Gregory David Roberts’ The Mountain Shadow doesn’t quite live up to its stellar prequel
The Mountain Shadow
Gregory David Roberts
IT’S BEEN a long time coming. Gregory David Roberts’ best-selling book Shantaram, which was about Mumbai and its underbelly, was published in 2003. It brought a lot of fame to Roberts, who had escaped from prison in Australia and landed in India in 1980. He remained on the run for the next 10 years before being caught and sent back to Australia, which is when the former heroin addict and convict began writing Shantaram. At the time of the book’s launch, it was announced that he would write more books based on his life.
Roberts’ second book, The Mountain Shadow, which took 10 years to write, is just as long as its prequel, but thereby hangs a tale. If you were a tad irritated with the overdose of homilies in Shantaram, it gets worse in The Mountain Shadow. Characters sermonise all through, drawing conclusions on life, god, faith, fate and so forth: “Truth is the freedom of the soul”, “Love and faith, like hope and justice, are constellations in the infinity of truth”, “Humour is the spiritual language of freedom and sacrifice is the spiritual language of penance”, “Riding a motorcycle is velocity as poetry”—homilies like these appear once too often. You are left scratching your head, as you search for the
meaning of such profound declarations. This is Eat Pray Love blown out of proportion.
In Shantaram, Lindsey Ford, or Lin as we know him, escapes a prison in Australia and ends up in the slums of Mumbai. He starts a health clinic, falls in love with a Swiss woman called Karla and soon joins hands with the mafia. At the end of Shantaram, don Abdel Khader Khan is killed and Lin, who worked for Khan ever since he was bailed out of Arthur Jail by him, discovers that the don had a spiritual guru called Idriss. So Khan may be dead, but he lives on in the sequel through Idriss, who has one ‘philosophical’ line too many in the book. It has been two years since the events in Shantaram and, in its sequel, we see a stronger, harder Lin, no longer in exile, but in search of love and truth. And there’s Karla, of course, the same enigmatic self, but now married to Ranjit, a media tycoon.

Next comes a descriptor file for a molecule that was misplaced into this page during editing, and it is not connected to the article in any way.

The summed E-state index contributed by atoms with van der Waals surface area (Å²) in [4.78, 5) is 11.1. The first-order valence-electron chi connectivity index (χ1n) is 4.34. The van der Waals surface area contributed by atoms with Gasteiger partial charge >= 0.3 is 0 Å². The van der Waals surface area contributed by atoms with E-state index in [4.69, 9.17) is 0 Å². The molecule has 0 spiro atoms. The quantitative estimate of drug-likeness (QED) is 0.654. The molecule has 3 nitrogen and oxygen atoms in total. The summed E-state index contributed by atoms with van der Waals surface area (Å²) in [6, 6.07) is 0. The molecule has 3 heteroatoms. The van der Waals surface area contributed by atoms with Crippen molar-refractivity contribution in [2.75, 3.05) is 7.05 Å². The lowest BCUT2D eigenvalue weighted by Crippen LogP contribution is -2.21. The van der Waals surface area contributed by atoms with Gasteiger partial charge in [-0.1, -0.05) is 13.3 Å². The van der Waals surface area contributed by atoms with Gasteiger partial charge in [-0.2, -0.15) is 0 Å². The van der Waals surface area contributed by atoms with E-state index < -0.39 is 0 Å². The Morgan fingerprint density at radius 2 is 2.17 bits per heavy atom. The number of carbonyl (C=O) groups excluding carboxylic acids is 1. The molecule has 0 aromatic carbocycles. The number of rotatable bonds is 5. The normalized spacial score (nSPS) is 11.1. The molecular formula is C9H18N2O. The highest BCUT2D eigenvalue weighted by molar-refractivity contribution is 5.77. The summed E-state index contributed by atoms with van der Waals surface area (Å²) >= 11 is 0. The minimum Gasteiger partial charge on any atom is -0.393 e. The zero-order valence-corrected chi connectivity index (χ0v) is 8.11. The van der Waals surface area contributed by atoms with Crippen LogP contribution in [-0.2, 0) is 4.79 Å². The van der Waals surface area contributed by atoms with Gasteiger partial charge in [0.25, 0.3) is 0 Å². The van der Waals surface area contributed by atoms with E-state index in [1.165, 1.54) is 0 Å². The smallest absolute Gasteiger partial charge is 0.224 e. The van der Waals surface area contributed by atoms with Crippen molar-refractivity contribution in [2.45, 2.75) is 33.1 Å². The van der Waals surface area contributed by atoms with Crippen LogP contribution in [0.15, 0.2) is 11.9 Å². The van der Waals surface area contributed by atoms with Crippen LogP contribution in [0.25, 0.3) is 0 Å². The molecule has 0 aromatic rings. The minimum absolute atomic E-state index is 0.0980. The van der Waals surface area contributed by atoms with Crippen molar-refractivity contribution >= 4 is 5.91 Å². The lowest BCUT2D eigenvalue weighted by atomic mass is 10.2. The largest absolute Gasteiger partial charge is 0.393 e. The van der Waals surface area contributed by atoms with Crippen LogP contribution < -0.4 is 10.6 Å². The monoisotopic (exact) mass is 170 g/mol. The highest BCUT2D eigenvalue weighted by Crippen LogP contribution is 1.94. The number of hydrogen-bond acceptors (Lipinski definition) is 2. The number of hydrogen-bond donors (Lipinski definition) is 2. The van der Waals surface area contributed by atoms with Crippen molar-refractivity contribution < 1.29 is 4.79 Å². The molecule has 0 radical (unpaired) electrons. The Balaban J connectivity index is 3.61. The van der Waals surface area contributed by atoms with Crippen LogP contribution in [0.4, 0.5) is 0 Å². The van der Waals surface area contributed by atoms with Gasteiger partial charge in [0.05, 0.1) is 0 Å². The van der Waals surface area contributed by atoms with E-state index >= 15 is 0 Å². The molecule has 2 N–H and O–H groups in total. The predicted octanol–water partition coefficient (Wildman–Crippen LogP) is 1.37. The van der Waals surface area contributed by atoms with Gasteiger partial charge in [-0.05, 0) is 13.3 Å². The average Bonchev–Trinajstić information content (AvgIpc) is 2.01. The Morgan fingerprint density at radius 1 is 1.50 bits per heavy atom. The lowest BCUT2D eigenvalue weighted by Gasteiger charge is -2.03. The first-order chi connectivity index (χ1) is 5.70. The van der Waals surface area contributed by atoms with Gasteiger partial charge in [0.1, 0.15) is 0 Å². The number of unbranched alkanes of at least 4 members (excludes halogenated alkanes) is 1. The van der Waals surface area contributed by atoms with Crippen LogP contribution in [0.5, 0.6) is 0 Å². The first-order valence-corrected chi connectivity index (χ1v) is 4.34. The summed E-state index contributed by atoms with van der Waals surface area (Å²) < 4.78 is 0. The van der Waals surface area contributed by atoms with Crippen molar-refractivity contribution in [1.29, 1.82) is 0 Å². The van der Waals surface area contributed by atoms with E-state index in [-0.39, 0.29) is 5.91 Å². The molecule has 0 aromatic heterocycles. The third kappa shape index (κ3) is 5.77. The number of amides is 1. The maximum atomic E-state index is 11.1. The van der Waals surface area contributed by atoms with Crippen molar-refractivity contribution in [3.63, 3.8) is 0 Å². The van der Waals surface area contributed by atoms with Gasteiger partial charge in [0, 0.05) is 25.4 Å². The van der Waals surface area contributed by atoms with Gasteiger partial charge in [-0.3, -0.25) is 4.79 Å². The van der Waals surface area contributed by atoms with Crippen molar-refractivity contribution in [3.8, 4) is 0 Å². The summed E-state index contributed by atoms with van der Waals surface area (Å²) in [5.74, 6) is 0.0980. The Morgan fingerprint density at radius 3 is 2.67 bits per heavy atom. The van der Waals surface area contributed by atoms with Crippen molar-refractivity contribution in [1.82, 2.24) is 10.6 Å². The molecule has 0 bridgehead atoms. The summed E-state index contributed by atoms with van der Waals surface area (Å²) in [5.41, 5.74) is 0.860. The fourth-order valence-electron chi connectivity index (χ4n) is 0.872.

Roberts is a keen observer of Mumbai and his city sketches are interesting, even prescient. As Lin tells us: “… I worried for the changes I was seeing. …The violence of the past was just sand in the swash of a new wave, breaking on the Island City’s shores. Political thugs travelled by the truckload, brandishing clubs, and mafia gangs of twenty or thirty men had grown to hundreds of fighters. We are what we fear, and many of us in the city feared reckless days of reckoning.” And here’s Lin doing a Lonely Planet, riding along the shopping boulevard of Mohammed Ali Road: “The allure of the perfume bazaars gave way to the sugared scents of firni, rabri and falooda sweet shops. The glittering splendour of bangle and bracelet shops surrendered to the gorgeous fractals or Persian carpets, displayed side to side for a city block.”
As far as Mumbai’s mafia world is concerned, the glimpses that the book provides show everything we have already learnt about it from the movie world and some more. When the sequel was published, Roberts announced that he is exiting public life, cutting himself off from interviews, emails and the cyber world. Shantaram enthralled many with its glimpse of the forbidden world. News of its sequel, naturally, created a lot of excitement and buzz, but it doesn’t—length notwithstanding—quite live up to the promise.
Sudipta Datta is a freelancer